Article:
Later in the morning it’s time for my first 500ml juice; The Rehydrator, to be drunk at 11am. But it’s only 10.20 and I’m peckish and I can't resist. It’s a tasty mix of summery fruits as well as flaxseed, known to help digestion and push things along. Well, just 15 minutes later, things ‘have been pushed along’ alright and I experience my first juice diet movement.
At 11.35am, just 1 hour and 15 minutes after my second juice, I cave in and have some seeds. And a few Malteasers. I’m legitimately hungry and it’s not even been half a day. I’m unsure whether I’m hungry because I KNOW I can’t eat, or if I am in fact starving, which does feel possible.
Lunchtime is at 1.30; another 500ml bottle of goodness, which actually does actually fill me up this time. I am feeling great. Honestly.
Then 4.30 is The Healer, a green juice. I’m a sucker for a green juice but as they tend to pack in insane amounts of fruit, I am also a little wary of the sugar hit. This one contains avocado, mango, watercress, pineapple and Green synergy Powder –packed with protein. It’s surprisingly good. Like Bali in a bottle. Plus, I feel quite energised after and ready for a busy evening of teaching gym classes.
Digestion wise, I’m quite gassy. I’m not bloated, but I keep getting urges to ‘go’.
I get home for dinner; a yellow, fruit filled juice, which also tastes great. I cheat again with a huge bowl of yoghurt and granola afterwards though. Oh, and a carrot. I can’t help it - I have this incessant desire to chew something.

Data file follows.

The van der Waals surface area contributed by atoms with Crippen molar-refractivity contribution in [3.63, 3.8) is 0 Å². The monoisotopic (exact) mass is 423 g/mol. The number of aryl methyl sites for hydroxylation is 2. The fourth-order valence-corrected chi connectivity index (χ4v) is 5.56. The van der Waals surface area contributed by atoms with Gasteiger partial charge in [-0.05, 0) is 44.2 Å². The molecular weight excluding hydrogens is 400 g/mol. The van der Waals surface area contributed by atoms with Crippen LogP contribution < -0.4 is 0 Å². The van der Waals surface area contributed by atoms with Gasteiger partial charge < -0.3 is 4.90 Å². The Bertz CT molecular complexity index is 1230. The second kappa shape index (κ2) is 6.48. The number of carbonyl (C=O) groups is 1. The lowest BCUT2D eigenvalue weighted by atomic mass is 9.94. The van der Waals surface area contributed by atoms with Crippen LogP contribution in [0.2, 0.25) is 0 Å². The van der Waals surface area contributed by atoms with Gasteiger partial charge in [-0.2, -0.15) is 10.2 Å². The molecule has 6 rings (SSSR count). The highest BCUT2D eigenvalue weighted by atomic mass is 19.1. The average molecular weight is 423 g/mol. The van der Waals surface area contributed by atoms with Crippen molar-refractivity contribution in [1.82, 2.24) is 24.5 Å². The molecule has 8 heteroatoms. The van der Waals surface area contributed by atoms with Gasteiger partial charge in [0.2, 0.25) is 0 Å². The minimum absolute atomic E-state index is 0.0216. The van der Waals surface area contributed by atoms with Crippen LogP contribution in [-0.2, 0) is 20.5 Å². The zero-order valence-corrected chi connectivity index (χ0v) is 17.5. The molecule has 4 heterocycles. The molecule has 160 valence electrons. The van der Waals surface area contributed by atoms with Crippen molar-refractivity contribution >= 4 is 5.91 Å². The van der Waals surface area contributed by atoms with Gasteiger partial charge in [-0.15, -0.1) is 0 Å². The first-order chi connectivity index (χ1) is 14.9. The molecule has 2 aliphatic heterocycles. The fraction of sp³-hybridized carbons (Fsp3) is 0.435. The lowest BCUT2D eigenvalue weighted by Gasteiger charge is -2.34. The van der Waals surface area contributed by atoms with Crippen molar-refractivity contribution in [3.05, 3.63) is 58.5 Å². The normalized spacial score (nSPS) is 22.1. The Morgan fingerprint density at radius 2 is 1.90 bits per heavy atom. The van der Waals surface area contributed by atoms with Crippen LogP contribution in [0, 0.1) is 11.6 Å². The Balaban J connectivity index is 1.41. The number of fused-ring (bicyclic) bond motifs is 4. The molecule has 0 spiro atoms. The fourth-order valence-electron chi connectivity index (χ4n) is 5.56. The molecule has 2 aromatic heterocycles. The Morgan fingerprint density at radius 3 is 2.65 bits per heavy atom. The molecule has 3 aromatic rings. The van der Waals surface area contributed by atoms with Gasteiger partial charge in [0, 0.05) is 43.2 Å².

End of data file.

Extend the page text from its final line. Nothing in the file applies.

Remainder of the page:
The juice cleanse diet racks up about 900-1000 calories a day, a far cry from the NHS recommended 2000 calories-a-day. So, it’s not surprise my stomach is wanting some grub.
However, that night I sleep like a baby. Apart from my overly full bladder waking me up at 1am, desperate for a wee. That’s what happens I guess when you drink half a litre of juice before hitting the sack.
Day 2 of the 2 day juice cleanse
I awake on day two full of energy.
At 8:30am I only drink half of the Lemon and Ginger Tonic – it makes me physically wretch. Instead, my coffee kick starts my digestion today, and trust me you don't want me to expand on that.
I mix up my juices today opting for the 4.30 juice at 11am. It’s The Healer again – this time made with kiwi, leafy greens, banana, oranges and Green Synergy Powder – and it tastes amazing. I down it so fast though, that it doesn’t even touch the sides. So half a fruit and nut bar along with some almonds finishes me off.
I feel like such a cheater but remind myself that I have been exercising so I am going to need some extra calories. In between the 1.30 and 4.30 juices, I snack a little more; crisps, Malteasers (again), dried fruit, granola straight from the box.